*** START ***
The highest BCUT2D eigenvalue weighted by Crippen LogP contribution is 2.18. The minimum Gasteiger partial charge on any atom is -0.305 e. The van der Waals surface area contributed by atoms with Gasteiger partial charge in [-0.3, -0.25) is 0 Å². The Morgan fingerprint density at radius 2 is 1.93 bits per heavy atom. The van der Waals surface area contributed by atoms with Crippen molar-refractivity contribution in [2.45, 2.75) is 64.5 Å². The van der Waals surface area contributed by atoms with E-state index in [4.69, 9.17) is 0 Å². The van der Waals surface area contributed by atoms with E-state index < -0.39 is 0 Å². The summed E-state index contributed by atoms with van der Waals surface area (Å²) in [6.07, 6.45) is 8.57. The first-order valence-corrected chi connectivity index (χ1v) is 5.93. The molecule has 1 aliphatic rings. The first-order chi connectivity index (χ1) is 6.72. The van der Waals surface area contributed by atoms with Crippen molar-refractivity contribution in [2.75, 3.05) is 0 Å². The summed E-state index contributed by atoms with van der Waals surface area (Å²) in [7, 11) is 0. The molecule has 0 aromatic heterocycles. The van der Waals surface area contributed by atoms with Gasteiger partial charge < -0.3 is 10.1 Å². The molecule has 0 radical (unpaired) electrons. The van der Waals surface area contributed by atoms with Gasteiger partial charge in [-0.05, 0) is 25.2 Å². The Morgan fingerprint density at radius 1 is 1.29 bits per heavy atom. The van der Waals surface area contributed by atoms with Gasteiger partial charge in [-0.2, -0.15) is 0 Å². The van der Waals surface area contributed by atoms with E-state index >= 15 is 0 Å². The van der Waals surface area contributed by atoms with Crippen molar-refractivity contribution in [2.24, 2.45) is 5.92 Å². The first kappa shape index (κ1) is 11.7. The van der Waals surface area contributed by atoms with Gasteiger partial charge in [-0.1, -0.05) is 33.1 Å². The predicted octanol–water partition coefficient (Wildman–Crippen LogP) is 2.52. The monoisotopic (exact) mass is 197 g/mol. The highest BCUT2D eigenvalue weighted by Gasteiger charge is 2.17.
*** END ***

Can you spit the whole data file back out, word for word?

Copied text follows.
The highest BCUT2D eigenvalue weighted by Crippen LogP contribution is 2.18. The minimum Gasteiger partial charge on any atom is -0.305 e. The van der Waals surface area contributed by atoms with Gasteiger partial charge in [-0.3, -0.25) is 0 Å². The Morgan fingerprint density at radius 2 is 1.93 bits per heavy atom. The van der Waals surface area contributed by atoms with Crippen molar-refractivity contribution in [2.45, 2.75) is 64.5 Å². The van der Waals surface area contributed by atoms with E-state index in [4.69, 9.17) is 0 Å². The van der Waals surface area contributed by atoms with E-state index < -0.39 is 0 Å². The summed E-state index contributed by atoms with van der Waals surface area (Å²) in [6.07, 6.45) is 8.57. The first-order valence-corrected chi connectivity index (χ1v) is 5.93. The molecule has 1 aliphatic rings. The first-order chi connectivity index (χ1) is 6.72. The van der Waals surface area contributed by atoms with Crippen molar-refractivity contribution in [2.75, 3.05) is 0 Å². The summed E-state index contributed by atoms with van der Waals surface area (Å²) in [7, 11) is 0. The molecule has 0 aromatic heterocycles. The van der Waals surface area contributed by atoms with Gasteiger partial charge < -0.3 is 10.1 Å². The molecule has 0 radical (unpaired) electrons. The van der Waals surface area contributed by atoms with Gasteiger partial charge in [-0.05, 0) is 25.2 Å². The Morgan fingerprint density at radius 1 is 1.29 bits per heavy atom. The van der Waals surface area contributed by atoms with Gasteiger partial charge in [-0.2, -0.15) is 0 Å². The van der Waals surface area contributed by atoms with E-state index >= 15 is 0 Å². The van der Waals surface area contributed by atoms with Crippen molar-refractivity contribution in [2.24, 2.45) is 5.92 Å². The first kappa shape index (κ1) is 11.7. The van der Waals surface area contributed by atoms with Gasteiger partial charge in [-0.1, -0.05) is 33.1 Å². The predicted octanol–water partition coefficient (Wildman–Crippen LogP) is 2.52. The monoisotopic (exact) mass is 197 g/mol. The highest BCUT2D eigenvalue weighted by Gasteiger charge is 2.17.